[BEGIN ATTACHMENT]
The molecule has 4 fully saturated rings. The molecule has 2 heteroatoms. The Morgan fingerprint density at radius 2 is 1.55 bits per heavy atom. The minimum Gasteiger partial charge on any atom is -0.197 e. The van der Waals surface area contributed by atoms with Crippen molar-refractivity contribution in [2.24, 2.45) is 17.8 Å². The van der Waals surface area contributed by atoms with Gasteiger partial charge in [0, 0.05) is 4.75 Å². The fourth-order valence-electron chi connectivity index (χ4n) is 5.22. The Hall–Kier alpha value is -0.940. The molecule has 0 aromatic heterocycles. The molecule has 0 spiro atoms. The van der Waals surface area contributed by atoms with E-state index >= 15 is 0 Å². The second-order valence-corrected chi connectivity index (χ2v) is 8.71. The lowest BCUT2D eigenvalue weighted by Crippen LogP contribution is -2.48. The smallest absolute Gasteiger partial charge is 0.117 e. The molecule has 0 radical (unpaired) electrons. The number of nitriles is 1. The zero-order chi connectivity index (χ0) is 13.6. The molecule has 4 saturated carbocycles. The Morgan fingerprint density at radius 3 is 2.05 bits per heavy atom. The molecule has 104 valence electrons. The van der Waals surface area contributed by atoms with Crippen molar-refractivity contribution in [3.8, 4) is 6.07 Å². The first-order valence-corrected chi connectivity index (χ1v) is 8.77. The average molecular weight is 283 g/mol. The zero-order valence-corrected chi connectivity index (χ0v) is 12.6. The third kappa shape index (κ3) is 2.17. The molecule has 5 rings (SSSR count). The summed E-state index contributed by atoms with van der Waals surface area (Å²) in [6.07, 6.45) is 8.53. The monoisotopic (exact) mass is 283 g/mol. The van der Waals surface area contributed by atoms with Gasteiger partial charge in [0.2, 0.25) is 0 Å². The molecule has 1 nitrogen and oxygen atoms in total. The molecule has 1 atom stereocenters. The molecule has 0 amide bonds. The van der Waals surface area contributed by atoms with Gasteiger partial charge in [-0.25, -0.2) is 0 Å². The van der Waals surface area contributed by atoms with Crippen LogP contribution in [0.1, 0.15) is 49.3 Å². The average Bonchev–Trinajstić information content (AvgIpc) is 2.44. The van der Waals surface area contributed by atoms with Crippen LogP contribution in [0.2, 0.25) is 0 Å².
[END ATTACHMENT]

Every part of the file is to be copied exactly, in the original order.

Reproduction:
The molecule has 4 fully saturated rings. The molecule has 2 heteroatoms. The Morgan fingerprint density at radius 2 is 1.55 bits per heavy atom. The minimum Gasteiger partial charge on any atom is -0.197 e. The van der Waals surface area contributed by atoms with Crippen molar-refractivity contribution in [2.24, 2.45) is 17.8 Å². The van der Waals surface area contributed by atoms with Gasteiger partial charge in [0, 0.05) is 4.75 Å². The fourth-order valence-electron chi connectivity index (χ4n) is 5.22. The Hall–Kier alpha value is -0.940. The molecule has 0 aromatic heterocycles. The molecule has 0 spiro atoms. The van der Waals surface area contributed by atoms with E-state index >= 15 is 0 Å². The second-order valence-corrected chi connectivity index (χ2v) is 8.71. The lowest BCUT2D eigenvalue weighted by Crippen LogP contribution is -2.48. The smallest absolute Gasteiger partial charge is 0.117 e. The molecule has 0 radical (unpaired) electrons. The number of nitriles is 1. The zero-order chi connectivity index (χ0) is 13.6. The molecule has 4 saturated carbocycles. The Morgan fingerprint density at radius 3 is 2.05 bits per heavy atom. The molecule has 104 valence electrons. The van der Waals surface area contributed by atoms with Crippen molar-refractivity contribution in [3.8, 4) is 6.07 Å². The first-order valence-corrected chi connectivity index (χ1v) is 8.77. The average molecular weight is 283 g/mol. The zero-order valence-corrected chi connectivity index (χ0v) is 12.6. The third kappa shape index (κ3) is 2.17. The molecule has 5 rings (SSSR count). The summed E-state index contributed by atoms with van der Waals surface area (Å²) in [6.07, 6.45) is 8.53. The monoisotopic (exact) mass is 283 g/mol. The van der Waals surface area contributed by atoms with Gasteiger partial charge in [0.2, 0.25) is 0 Å². The molecule has 1 nitrogen and oxygen atoms in total. The molecule has 1 atom stereocenters. The molecule has 0 amide bonds. The van der Waals surface area contributed by atoms with Gasteiger partial charge in [-0.25, -0.2) is 0 Å². The van der Waals surface area contributed by atoms with Crippen LogP contribution in [0.1, 0.15) is 49.3 Å². The average Bonchev–Trinajstić information content (AvgIpc) is 2.44. The van der Waals surface area contributed by atoms with Crippen LogP contribution in [0.2, 0.25) is 0 Å².